We gave it a B
To watch Girl, Interrupted is to witness a series of unintended thespian hijackings. There’s star (and executive producer) Winona Ryder at the starting gate, wanly shell-shocked as Susanna Kaysen, an upper-middle-class teenager consigned to a mental institution during the late 1960s. Ryder turns in her subtlest work in some time — you can see the character’s fear of reality float across the inside of those headlamp eyes — but it’s no match for Angelina Jolie’s charismatic brand of wham-bam-thank-you-ma’am. When Jolie’s sociopathic bombshell arrives at Claymoore, you simply aren’t able to watch anyone else — which may explain Ryder’s tight-lipped smile when her costar won the Best Supporting Actress Oscar last March — at least until Vanessa Redgrave turns up, discreetly riveting as a psychiatrist.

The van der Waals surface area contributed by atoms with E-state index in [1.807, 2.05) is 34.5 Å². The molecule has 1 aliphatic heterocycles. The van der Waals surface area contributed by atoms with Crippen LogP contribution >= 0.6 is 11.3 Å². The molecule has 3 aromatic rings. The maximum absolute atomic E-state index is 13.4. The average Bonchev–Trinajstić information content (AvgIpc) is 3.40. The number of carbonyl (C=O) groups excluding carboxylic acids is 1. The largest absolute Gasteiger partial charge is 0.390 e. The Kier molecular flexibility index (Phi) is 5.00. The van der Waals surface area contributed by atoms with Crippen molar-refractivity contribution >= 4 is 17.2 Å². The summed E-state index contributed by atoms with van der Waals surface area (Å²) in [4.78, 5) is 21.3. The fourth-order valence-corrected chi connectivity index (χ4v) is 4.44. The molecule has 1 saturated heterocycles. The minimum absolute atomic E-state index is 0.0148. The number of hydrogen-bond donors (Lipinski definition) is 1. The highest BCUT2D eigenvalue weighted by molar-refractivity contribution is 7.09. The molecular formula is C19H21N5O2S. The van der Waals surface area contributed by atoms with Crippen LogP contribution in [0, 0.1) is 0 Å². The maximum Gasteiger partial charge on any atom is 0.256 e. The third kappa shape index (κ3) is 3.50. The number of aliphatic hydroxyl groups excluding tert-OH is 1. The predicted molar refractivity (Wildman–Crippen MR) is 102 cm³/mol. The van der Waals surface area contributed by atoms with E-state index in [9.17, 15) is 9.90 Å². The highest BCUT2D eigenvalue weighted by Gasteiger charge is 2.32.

Though it’s based on Kaysen’s 1993 memoir, James Mangold’s adaptation gets mired in snake-pit cliches, and Jolie’s performance ultimately crashes and burns in a climactic hissy fit that plays like the demise of the Wicked Witch of the West. At that point, Ryder regains control and sees the movie through with tensile hesitancy. The character survives; that the actress does too makes Girl even more quietly affecting. B